In the past week Norma Jean and I have traveled from the Smoky Mountains to North Dakota. We’re on the way to Coeur d’Alene, Idaho. And then to Glacier National Park. There we will wait to see if and when the US-Canadian border opens.
We spent last night in Medora, just outside Theodore Roosevelt National Park. And plan to tour it today.
While I claim no special historical expertise about our 26th President, Teddy Roosevelt, his life has intrigued me. TR, as he was often called, was a statesman, conservationist, naturalist, and writer. He served in the military and his regiment was dubbed by the press as “the rough riders.”
Through the years, I’ve used several quotes by Roosevelt speaking to issues of personal responsibility, self-reliance, and moral accountability. Here are a few you might enjoy and appreciate, having to do with character and virtue.
On virtue and success in life:“ There are many qualities which we need in order to gain success, but the three above all—for the lack of which no brilliancy and no genius can atone—are Courage, Honesty and Common Sense.”
On character: “Bodily vigor is good, and vigor of intellect is even better, but far above both is character.”
On morality: “To educate a person in the mind but not in morals is to educate a menace to society.”
On effort: “A soft, easy life is not worth living, if it impairs the fibre of brain and heart and muscle. We must dare to be great; and we must realize that greatness is the fruit of toil and sacrifice and high courage. . .For us is the life of action, of strenuous performance of duty; let us live in the harness, striving mightily; let us rather run the risk of wearing out than rusting out.”
On perseverance: “Sometimes in life, both at school and afterwards, fortune will go against anyone, but if he just keeps pegging away and don’t lose his courage things always take a turn for the better in the end.”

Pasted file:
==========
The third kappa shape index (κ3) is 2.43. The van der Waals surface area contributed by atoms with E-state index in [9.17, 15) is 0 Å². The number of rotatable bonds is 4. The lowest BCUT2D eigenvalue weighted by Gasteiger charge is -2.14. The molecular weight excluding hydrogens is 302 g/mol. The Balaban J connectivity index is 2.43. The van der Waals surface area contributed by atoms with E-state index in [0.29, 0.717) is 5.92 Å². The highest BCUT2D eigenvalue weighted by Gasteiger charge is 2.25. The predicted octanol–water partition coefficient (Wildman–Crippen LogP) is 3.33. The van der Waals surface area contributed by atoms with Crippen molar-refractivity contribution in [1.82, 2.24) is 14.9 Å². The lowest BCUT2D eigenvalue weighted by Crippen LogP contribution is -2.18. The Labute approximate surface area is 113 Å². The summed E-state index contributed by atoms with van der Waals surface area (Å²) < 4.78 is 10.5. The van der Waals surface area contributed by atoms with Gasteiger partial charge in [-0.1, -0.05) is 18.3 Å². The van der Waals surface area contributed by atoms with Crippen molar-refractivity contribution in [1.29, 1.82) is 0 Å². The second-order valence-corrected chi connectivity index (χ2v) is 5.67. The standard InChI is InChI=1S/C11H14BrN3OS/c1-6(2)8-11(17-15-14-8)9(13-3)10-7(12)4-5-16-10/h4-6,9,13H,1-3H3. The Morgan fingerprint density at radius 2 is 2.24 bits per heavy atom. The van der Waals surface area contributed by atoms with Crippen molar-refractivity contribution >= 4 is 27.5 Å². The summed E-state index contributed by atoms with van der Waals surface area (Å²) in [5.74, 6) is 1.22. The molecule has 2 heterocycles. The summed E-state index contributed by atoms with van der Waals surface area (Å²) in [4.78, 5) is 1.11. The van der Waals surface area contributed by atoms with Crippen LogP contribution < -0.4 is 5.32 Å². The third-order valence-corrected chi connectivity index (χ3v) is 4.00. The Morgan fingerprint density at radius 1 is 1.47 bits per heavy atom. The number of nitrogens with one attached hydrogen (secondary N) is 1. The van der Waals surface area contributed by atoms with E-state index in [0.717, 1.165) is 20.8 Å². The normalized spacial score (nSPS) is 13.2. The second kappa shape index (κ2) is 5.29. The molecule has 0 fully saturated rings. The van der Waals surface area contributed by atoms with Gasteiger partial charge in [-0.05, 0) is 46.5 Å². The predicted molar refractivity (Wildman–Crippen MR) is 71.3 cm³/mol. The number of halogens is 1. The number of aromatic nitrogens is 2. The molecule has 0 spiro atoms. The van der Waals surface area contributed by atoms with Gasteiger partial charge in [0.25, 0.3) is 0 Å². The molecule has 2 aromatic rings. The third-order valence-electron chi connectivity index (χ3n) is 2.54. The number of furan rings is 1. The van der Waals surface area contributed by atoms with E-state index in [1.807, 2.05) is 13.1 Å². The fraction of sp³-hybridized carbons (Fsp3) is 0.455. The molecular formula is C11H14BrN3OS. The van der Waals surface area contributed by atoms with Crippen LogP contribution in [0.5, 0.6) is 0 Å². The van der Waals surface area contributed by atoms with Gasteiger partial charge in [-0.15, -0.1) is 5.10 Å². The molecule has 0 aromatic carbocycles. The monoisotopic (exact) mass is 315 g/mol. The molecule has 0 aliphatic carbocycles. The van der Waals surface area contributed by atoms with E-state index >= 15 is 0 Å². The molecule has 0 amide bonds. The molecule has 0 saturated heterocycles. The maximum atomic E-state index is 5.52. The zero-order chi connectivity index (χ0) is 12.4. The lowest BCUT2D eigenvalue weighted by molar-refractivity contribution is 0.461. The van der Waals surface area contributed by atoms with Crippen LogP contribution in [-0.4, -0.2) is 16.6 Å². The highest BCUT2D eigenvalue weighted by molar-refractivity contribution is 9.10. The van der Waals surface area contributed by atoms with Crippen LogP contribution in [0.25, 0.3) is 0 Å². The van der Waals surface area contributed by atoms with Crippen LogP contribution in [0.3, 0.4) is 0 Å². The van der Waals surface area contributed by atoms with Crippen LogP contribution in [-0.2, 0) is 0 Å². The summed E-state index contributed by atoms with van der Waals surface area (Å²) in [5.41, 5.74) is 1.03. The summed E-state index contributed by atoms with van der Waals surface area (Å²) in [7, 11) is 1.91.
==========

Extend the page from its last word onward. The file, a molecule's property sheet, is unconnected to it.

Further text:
On everyday virtue: “(We) must show, not merely in great crises, but in the everyday affairs of life, the qualities of practical intelligence, of courage, of hardihood, and endurance, and above all the power of devotion to a lofty ideal, which made great the men who founded this Republic in the days of Washington, which made great the men who preserved this Republic in the days of Abraham Lincoln.”
On self-mastery: “Unless a man is master of his soul, all other kinds of mastery amount to little.”
On dealing with problems: “Complaining about a problem without proposing a solution is called whining.”
On Personal Responsibility: “If you could kick the person in the pants responsible for most of your trouble, you wouldn’t sit for a month.”
On devotion to a worthy cause: “It is not the critic who counts; not the man who points out how the strong man stumbles, or where the doer of deeds could have done them better. The credit belongs to the man who is actually in the arena, whose face is marred by dust and sweat and blood; who strives valiantly; who errs, who comes short again and again, because there is no effort without error and shortcoming; but who does actually strive to do the deeds; who knows great enthusiasms, the great devotions; who spends himself in a worthy cause; who at the best knows in the end the triumph of high achievement, and who at the worst, if he fails, at least fails while daring greatly, so that his place shall never be with those cold and timid souls who neither know victory nor defeat.”
On Bible knowledge: “A thorough knowledge of the Bible is worth more than a college education.”
On Thankfulness: “No people on earth have more cause to be thankful than ours, and this is said reverently, in no spirit of boastfulness in our own strength, but with the gratitude to the Giver of good who has blessed us.”
Roosevelt’s words, backed up by his actions, sound quite a bit different than most political leaders today. We will never return to the kind of America that TR lived in. But we can individually pursue the ideals he espoused based on Biblical virtues and values.
This closing quote, is worthy of serious reflection by preachers, pastors, parents and all Christians. “Knowing what’s right doesn’t mean much unless you do what’s right.”
–Ken Weliever, The Preacherman